Summary: Doing the right thing, at the right time, for the right reasons is how we are called to live for Christ. Love without boundaries or prejudice!

Sermon Brief

Date Written: September 16, 2008

Date Preached: September 10, 2008

Where Preached: OPBC (Wed PM)

Sermon Details:

Sermon Series: A Study of the Parables

Sermon Title: The Parable of the Good Samaritan

Sermon Text: Luke 10: 30-35 (NKJV)

30 Then Jesus answered and said: “A certain man went down from Jerusalem to Jericho, and fell among thieves, who stripped him of his clothing, wounded him, and departed, leaving him half dead. 31 Now by chance a certain priest came down that road. And when he saw him, he passed by on the other side. 32 Likewise a Levite, when he arrived at the place, came and looked, and passed by on the other side. 33 But a certain Samaritan, as he journeyed, came where he was. And when he saw him, he had compassion. 34 So he went to him and bandaged his wounds, pouring on oil and wine; and he set him on his own animal, brought him to an inn, and took care of him. 35 On the next day, when he departed, he took out two denarii, gave them to the innkeeper, and said to him, ‘Take care of him; and whatever more you spend, when I come again, I will repay you.’


Before we can fully look at this parable with any sort of understanding about it, we need to understand why it was so important that Jesus uses the Samaritan as the ‘good’ person in this story.

The story Jesus uses is a story of doing the right thing at the right time for the right reasons, regardless of who you are doing it for! Jesus uses the Samaritan in this story because the Jews believed the Samaritans to be almost sub-human and definitely not part of the people of God.

You see the Samaritans were Jews who had settled in the northern parts of the Promised Land after Israel had subdued the Promised Land. The schism takes place, according Jewish teaching, at the time of King Shalmaneser’s rule over Assyria. King Shalmaneser laid siege to the northern kingdom and overthrew it in 722 B.C. As was custom by a conquering army, many people were deported back to Assyria to be used as slaves and workers in the Kingdom.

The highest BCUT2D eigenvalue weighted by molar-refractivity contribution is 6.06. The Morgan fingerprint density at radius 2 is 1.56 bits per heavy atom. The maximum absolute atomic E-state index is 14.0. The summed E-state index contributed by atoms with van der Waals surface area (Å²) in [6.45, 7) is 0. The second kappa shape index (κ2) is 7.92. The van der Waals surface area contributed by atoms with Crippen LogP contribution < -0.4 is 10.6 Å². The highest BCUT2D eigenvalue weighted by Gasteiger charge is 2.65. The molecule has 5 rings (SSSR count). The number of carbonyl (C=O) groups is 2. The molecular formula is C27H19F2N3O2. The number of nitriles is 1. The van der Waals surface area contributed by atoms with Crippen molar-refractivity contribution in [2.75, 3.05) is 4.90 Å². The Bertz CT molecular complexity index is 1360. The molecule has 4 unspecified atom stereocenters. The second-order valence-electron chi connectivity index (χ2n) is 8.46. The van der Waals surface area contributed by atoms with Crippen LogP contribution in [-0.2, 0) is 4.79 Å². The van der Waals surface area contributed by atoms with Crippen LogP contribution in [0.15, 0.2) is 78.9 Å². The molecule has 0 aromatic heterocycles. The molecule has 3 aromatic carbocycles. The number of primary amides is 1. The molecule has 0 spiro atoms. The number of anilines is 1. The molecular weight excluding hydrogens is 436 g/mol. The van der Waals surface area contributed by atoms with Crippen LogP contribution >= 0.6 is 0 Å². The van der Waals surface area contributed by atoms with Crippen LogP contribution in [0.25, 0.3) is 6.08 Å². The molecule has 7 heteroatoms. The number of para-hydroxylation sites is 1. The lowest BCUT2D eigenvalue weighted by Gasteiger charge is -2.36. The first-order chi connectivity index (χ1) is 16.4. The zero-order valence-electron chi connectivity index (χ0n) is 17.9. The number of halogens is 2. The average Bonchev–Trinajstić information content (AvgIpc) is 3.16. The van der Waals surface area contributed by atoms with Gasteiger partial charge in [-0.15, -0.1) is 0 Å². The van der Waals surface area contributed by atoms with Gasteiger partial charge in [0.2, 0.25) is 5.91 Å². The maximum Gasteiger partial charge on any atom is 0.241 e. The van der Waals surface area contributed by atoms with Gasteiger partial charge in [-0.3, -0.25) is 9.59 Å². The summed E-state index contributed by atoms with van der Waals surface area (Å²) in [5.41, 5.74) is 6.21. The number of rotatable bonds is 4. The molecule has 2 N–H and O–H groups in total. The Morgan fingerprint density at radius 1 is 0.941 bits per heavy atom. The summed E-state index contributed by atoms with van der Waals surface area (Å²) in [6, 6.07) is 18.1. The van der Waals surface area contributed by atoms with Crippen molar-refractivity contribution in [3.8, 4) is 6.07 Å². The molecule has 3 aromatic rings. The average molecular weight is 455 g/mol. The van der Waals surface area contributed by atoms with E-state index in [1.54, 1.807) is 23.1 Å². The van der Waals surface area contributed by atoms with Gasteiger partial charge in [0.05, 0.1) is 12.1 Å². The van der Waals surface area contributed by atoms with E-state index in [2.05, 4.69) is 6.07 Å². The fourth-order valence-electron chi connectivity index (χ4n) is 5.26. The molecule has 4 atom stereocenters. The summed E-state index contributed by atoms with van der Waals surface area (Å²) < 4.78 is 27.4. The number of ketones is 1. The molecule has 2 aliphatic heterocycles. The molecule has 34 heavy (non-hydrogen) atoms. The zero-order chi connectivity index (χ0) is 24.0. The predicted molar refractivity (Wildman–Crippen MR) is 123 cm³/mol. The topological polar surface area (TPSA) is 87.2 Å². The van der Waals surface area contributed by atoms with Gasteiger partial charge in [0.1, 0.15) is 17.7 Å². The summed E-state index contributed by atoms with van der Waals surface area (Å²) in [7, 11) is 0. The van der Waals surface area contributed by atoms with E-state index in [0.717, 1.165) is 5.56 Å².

With that move, the king would then replace those people with people from his kingdom and settle them in their ‘new’ home away from home so that their culture would spread throughout the empire.

These new residents in the Northern Kingdom began to intermarry with the Hebrews who were not deported and this is where the Jewish people believe the defiling of the Jewish race began with the Samaritans, and from that point on the Jewish people were prejudiced against those who were from Samaria.

One of the derogatory statements a Jewish man could make to another Jewish man was, “You are a Samaritan and you have a demon!” This was the ultimate slur against another Jewish person and would have been considered highly offensive to any Jew.

For us to place this in context in our country we have to go back to some more difficult times in our nation’s history when in our country there was a group of people who were treated less than human… the time of slavery. This was a terrible time for our nation and it was an awful thing that so many believed that these people were somehow ‘less’ than human.

Out of that time came a term that began as a description of race, the term ‘negro’ but it evolved into a derogatory and pejorative term that when used would offend the one being spoken to… I don’t have to mention that term, in fact the mere mention of it turns my stomach, but it is there none the less and even today, several hundred years later, that term still engenders offense and hostility.

The point I am trying to make here is that the way many white people in our country felt about black people is how the Jewish people felt about the Samaritan people… they believed that they were inferior in all levels of life and some even thought they were not even human… but somehow less than human.

I say all this to set up this story and why it was such a powerful statement and teaching by Jesus! He was tearing down social, ethnic and even religious walls by teaching what He was teaching in this story… and I believe that this story was one of the ‘proverbial straws that would eventually break the camel’s back’ in the eyes of the religious leaders of His day.

Now that we have established the baseline and history behind this story, let’s begin to look at this parable and what it says for us as believers today.

Copy Sermon to Clipboard with PRO Download Sermon with PRO
Talk about it...

Nobody has commented yet. Be the first!

Join the discussion